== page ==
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For example, C. W. Kreitler of the Texas Bureau of Economic Geology estimated that Hurricane Carla, which struck the area in 1961, would have flooded at least 21 percent more land, a total of 146 square miles, if it had occurred in 1976. Today, more than 300,000 people would be affected by a similar event in an area where, in 1900, the worst natural disaster in United States’ history occurred when a hurricane made landfall near Galveston Bay and killed more than 6,000 people. Even without a major hurricane, a study by L. L. Jones of Texas A Er M University revealed property losses and flood damage attributable to subsidence in the coastal area from 1969 to 1974 were $31.7 million per year.

To reduce or stop future subsidence, surface-water supplies have been augmented by tapping local rivers. In addition, the Harris-Galveston Coastal Subsidence District was organized and empowered to regulate ground-water pumping. As a result of these efforts, water levels in the water-bearing sediments beneath the coastal area have partially recovered from their former low levels. Despite a slowdown in pumping, however, water levels continue to decline in the western part of the subsidence area. Changes in water levels since 1977 in both areas are shown in figure 8.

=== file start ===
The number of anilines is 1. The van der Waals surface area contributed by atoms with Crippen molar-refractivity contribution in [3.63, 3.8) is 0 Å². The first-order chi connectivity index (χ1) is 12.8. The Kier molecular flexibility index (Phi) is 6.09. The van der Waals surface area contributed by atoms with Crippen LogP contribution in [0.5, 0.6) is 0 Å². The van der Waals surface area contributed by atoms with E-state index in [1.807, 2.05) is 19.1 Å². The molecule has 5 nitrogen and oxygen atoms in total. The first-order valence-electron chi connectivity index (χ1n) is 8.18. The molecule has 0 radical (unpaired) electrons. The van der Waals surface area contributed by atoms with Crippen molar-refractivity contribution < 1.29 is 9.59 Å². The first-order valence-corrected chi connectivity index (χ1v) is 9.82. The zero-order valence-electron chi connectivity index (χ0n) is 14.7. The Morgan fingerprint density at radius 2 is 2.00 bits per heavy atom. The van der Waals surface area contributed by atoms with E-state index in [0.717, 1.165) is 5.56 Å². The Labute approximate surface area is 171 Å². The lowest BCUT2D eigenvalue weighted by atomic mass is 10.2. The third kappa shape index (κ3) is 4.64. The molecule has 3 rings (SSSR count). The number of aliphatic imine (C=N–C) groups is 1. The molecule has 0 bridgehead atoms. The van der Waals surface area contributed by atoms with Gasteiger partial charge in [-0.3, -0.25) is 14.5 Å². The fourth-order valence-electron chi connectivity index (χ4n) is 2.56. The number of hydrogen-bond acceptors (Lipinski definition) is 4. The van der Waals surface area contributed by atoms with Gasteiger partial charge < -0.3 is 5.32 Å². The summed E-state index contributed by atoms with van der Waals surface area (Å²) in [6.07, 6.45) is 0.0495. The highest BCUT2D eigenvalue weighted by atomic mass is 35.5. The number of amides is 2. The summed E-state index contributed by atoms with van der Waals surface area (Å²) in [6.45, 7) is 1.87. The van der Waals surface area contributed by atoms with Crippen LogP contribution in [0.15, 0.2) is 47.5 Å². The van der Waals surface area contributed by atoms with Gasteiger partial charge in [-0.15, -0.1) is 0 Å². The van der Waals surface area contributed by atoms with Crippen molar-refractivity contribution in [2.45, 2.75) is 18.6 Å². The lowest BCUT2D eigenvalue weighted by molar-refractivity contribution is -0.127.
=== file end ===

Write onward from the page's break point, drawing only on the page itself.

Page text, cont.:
The first scarp probably related to groundwater pumping was recognized in 1936, and the number of active faults slowly increased as pumping and subsidence continued. The Geological Survey began to map the faults in late 1974. Most of the 50 or so faults known prior to that time had been recognized as a result of damage to manmade structures. Many of the faults mapped since 1974, however, are in undeveloped or recently developed areas, where damage has

not yet occurred and could, in principle, be avoided or minimized. Today, more than 160 faults are known, ranging up to 10 miles in length and 3 feet in height. Historical scarp growth has been confirmed on at least 86 of them, and many others are suspected to be active. The fault scarps increase in height at rates that range from 0.2 to 1.1 inches per year, and the average rate of growth is 0.4 inch per year. Because the faults grow gradually and without earthquakes, they generally go unnoticed during construction unless special site investigations are conducted. Thus, houses, utilities, and roads built on a fault are subjected to cumulative structural damage as the slow steady movement continues.